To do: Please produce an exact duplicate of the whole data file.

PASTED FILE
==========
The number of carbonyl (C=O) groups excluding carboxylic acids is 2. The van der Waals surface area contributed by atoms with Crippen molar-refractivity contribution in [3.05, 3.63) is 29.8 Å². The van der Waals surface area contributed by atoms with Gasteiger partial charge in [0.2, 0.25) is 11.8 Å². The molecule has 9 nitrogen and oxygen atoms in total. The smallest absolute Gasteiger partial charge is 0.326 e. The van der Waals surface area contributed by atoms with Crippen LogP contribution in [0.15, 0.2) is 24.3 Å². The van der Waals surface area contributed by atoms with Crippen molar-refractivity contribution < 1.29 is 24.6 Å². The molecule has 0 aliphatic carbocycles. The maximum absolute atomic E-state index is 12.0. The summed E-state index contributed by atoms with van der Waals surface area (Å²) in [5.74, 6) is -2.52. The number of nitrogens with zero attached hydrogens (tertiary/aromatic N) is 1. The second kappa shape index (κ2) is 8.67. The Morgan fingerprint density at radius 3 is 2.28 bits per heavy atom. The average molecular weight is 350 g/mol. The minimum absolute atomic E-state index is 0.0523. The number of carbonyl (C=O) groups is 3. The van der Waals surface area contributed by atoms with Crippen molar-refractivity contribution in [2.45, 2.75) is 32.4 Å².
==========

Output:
The number of carbonyl (C=O) groups excluding carboxylic acids is 2. The van der Waals surface area contributed by atoms with Crippen molar-refractivity contribution in [3.05, 3.63) is 29.8 Å². The van der Waals surface area contributed by atoms with Gasteiger partial charge in [0.2, 0.25) is 11.8 Å². The molecule has 9 nitrogen and oxygen atoms in total. The smallest absolute Gasteiger partial charge is 0.326 e. The van der Waals surface area contributed by atoms with Crippen LogP contribution in [0.15, 0.2) is 24.3 Å². The van der Waals surface area contributed by atoms with Crippen molar-refractivity contribution < 1.29 is 24.6 Å². The molecule has 0 aliphatic carbocycles. The maximum absolute atomic E-state index is 12.0. The summed E-state index contributed by atoms with van der Waals surface area (Å²) in [5.74, 6) is -2.52. The number of nitrogens with zero attached hydrogens (tertiary/aromatic N) is 1. The second kappa shape index (κ2) is 8.67. The Morgan fingerprint density at radius 3 is 2.28 bits per heavy atom. The average molecular weight is 350 g/mol. The minimum absolute atomic E-state index is 0.0523. The number of carbonyl (C=O) groups is 3. The van der Waals surface area contributed by atoms with Crippen molar-refractivity contribution in [2.45, 2.75) is 32.4 Å².